Gilbert artist Mick McGinty participated in the 12th annual Grand Canyon Celebration of Art at Grand Canyon National Park last month, joining others whose work can be purchased online through Jan. 18.
The show attracts professional artists nationwide, who paint “en plein air” – or on location – at various South Rim locations.
“The artists that I’ve come to know at the event have been very generous with advice on how to get things done. It’s been like a free workshop from all the best plein air painters around,” said McGinty, who is in his third event.
“After painting at the Grand Canyon for two years, I’ve painted nearly 30 plein airs or so, and I feel like I need to go back to my favorite spots to tackle a scene again and try to find new scenes so that my work has some variety.”
“Art played a crucial role in the formation of our national parks and continues to do so in our appreciation of them, and the Celebration of Fine Art helps to keep the artistic tradition part of the Grand Canyon experience,” said Mindy Riesenberg, spokeswoman for Grand Canyon Conservancy, the official nonprofit partner of Grand Canyon National Park.
Among its many supportive activities, the nonprofit organization operates retail shops in the park, provides educational programs, maintains trails and historic buildings and protects wildlife.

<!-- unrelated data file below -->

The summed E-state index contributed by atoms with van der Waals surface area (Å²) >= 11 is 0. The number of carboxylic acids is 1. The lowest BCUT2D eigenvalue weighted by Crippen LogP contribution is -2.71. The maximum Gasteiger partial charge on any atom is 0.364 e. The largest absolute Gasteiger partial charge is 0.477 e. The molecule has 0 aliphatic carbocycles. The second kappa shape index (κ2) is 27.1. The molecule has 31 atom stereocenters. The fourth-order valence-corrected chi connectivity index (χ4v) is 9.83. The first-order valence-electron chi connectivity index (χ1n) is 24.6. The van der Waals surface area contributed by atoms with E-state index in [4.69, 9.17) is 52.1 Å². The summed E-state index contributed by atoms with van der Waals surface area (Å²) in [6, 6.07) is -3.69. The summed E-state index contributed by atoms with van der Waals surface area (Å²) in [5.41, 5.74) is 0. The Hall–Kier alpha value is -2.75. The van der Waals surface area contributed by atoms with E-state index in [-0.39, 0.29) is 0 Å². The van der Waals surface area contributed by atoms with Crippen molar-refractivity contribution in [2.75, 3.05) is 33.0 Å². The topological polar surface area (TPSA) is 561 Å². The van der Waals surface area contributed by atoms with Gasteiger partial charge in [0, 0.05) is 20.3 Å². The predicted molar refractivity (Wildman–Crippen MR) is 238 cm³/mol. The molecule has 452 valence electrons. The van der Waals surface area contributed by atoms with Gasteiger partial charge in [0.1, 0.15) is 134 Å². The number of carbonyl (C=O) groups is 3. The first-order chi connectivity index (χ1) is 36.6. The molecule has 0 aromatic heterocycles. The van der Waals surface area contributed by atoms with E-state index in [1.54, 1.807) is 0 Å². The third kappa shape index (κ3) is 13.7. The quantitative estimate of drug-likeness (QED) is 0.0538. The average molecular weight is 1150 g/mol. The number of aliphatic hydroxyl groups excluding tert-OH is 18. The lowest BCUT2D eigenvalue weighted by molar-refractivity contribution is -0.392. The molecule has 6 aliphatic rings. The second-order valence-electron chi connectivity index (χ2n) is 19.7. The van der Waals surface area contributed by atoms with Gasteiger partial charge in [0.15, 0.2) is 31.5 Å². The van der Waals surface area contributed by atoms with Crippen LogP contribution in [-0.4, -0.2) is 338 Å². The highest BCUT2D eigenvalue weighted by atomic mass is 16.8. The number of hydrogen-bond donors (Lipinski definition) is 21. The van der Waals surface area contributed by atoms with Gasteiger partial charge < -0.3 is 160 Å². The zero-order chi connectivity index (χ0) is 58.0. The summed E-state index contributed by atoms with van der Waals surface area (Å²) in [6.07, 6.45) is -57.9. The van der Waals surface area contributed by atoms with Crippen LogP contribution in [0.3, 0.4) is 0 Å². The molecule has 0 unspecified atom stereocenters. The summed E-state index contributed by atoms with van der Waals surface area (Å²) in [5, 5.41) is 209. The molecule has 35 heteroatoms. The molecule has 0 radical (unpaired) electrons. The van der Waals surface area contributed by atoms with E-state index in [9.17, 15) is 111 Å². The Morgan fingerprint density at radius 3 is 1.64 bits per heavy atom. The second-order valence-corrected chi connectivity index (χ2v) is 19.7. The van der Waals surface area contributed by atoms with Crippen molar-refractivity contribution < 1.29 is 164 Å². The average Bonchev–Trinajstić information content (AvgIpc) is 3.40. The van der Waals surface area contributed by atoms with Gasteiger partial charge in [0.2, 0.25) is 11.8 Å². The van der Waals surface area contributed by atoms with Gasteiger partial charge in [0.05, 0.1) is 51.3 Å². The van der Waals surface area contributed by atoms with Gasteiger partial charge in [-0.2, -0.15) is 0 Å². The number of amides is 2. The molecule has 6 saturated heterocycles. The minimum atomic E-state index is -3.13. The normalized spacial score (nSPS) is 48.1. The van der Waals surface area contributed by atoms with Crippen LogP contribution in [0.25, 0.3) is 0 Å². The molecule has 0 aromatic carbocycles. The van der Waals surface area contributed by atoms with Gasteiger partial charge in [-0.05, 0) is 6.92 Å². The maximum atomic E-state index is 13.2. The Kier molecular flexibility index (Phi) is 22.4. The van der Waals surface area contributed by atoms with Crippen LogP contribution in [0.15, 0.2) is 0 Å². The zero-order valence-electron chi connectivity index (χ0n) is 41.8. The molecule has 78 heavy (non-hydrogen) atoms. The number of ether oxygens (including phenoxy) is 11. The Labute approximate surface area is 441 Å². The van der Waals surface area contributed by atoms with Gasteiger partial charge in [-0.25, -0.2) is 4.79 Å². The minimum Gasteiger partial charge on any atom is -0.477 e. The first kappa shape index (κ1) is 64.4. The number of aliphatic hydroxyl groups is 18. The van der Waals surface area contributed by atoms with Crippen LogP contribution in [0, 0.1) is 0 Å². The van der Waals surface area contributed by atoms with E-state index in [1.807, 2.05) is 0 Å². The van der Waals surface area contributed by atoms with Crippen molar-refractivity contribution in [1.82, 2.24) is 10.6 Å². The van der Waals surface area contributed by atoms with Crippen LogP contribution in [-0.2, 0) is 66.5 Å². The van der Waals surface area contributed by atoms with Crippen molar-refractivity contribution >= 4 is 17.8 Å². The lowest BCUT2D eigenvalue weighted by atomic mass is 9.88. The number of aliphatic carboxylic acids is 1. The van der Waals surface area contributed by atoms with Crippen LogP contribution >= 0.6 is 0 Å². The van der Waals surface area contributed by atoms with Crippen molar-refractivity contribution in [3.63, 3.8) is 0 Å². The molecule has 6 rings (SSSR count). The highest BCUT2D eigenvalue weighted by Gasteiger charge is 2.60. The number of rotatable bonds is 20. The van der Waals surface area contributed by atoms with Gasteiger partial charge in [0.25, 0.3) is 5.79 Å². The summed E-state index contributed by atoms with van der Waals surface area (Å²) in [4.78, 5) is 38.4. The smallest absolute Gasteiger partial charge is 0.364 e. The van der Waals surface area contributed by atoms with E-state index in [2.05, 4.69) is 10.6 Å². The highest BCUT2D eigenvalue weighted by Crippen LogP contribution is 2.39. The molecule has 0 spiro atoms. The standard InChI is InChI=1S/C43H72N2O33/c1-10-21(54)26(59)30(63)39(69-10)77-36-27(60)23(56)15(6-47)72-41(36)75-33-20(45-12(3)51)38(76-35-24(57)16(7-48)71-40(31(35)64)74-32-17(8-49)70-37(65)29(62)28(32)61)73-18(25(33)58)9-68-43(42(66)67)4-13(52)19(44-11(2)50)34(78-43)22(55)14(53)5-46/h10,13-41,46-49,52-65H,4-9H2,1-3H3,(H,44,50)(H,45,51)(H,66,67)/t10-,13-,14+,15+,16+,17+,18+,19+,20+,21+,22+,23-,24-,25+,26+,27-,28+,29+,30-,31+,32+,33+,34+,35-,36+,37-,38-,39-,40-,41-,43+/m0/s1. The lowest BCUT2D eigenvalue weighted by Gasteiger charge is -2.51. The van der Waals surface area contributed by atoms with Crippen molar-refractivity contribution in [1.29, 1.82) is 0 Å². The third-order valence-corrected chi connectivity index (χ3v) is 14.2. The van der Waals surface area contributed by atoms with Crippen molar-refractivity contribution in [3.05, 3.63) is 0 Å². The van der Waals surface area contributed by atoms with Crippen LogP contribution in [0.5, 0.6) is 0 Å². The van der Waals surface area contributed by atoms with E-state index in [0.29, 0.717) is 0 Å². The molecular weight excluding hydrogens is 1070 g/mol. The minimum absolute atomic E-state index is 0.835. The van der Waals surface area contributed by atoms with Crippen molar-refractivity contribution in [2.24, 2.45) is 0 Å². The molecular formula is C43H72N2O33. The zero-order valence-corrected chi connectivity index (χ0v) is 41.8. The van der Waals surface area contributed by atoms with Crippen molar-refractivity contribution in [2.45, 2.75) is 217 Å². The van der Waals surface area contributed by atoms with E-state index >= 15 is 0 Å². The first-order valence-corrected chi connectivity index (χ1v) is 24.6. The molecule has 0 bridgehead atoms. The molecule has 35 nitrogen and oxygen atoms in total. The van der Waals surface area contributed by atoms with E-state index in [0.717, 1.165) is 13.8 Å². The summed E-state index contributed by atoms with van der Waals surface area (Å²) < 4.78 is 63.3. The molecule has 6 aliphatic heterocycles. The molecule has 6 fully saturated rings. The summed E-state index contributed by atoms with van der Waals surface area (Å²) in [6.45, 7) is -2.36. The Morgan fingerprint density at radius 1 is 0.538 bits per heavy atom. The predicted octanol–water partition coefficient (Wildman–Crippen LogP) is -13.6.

In this case, the money raised from the online and onsite arts sale will raise funds to build an art venue at the Grand Canyon, she explained.
The artists’ work will be on sale for four months at shop.grandcanyon.org.
McGinty was born and raised in South Sioux City, just across the Missouri River in northeast Nebraska.
“From my earliest memories, I looked for any chance to use my drawing talents. I used magic markers, tempera paint and pencils of any kind to draw portraits of my friends, horses, and cars, for whoever wanted them,” he recalled.
After he and wife Kerry, a Nebraska native, raised their children in California, they returned to their home state for 15 years in Dakota Dunes, about 10 miles north of South Sioux City. They moved to Gilbert in 2007.
While living in California, he started painting landscapes of the Midwest, reacquainting himself with his love of brush painting oil.
After his move to Arizona, painting the Grand Canyon became a priority, with Monument Valley and the Superstition Mountains here in the East Valley.
His style continues to evolve from an illustrator’s concern for detail to just letting his mind take him to where it goes, just what happens when he’s working at one of the seven natural wonders of the world.
“In the process,” he said, “I’ve learned that I can create a style that’s unique to me –– instead of a look that I might have stolen from someone else.”